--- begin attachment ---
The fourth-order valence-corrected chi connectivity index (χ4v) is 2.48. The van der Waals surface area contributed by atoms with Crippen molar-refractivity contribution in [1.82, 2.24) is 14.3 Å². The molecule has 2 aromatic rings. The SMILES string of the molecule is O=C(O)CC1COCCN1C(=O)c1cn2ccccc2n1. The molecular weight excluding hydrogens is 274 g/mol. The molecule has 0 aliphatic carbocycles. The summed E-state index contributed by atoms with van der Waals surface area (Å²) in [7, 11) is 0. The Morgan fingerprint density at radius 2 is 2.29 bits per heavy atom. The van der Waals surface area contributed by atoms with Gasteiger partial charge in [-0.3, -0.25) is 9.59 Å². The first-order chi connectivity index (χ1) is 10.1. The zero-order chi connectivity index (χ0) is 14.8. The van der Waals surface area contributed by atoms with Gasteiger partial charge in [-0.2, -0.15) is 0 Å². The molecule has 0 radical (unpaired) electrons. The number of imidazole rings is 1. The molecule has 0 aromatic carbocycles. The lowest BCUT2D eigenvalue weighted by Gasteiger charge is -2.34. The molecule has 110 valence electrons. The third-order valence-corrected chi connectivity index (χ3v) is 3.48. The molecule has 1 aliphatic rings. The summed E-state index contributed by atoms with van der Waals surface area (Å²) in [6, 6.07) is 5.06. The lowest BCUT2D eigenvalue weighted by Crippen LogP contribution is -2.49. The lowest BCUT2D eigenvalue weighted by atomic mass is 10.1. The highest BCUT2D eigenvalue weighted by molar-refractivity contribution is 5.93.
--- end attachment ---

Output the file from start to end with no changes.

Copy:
The fourth-order valence-corrected chi connectivity index (χ4v) is 2.48. The van der Waals surface area contributed by atoms with Crippen molar-refractivity contribution in [1.82, 2.24) is 14.3 Å². The molecule has 2 aromatic rings. The SMILES string of the molecule is O=C(O)CC1COCCN1C(=O)c1cn2ccccc2n1. The molecular weight excluding hydrogens is 274 g/mol. The molecule has 0 aliphatic carbocycles. The summed E-state index contributed by atoms with van der Waals surface area (Å²) in [7, 11) is 0. The Morgan fingerprint density at radius 2 is 2.29 bits per heavy atom. The van der Waals surface area contributed by atoms with Gasteiger partial charge in [-0.3, -0.25) is 9.59 Å². The first-order chi connectivity index (χ1) is 10.1. The zero-order chi connectivity index (χ0) is 14.8. The van der Waals surface area contributed by atoms with Gasteiger partial charge in [-0.2, -0.15) is 0 Å². The molecule has 0 radical (unpaired) electrons. The number of imidazole rings is 1. The molecule has 0 aromatic carbocycles. The lowest BCUT2D eigenvalue weighted by Gasteiger charge is -2.34. The molecule has 110 valence electrons. The third-order valence-corrected chi connectivity index (χ3v) is 3.48. The molecule has 1 aliphatic rings. The summed E-state index contributed by atoms with van der Waals surface area (Å²) in [6, 6.07) is 5.06. The lowest BCUT2D eigenvalue weighted by Crippen LogP contribution is -2.49. The lowest BCUT2D eigenvalue weighted by atomic mass is 10.1. The highest BCUT2D eigenvalue weighted by molar-refractivity contribution is 5.93.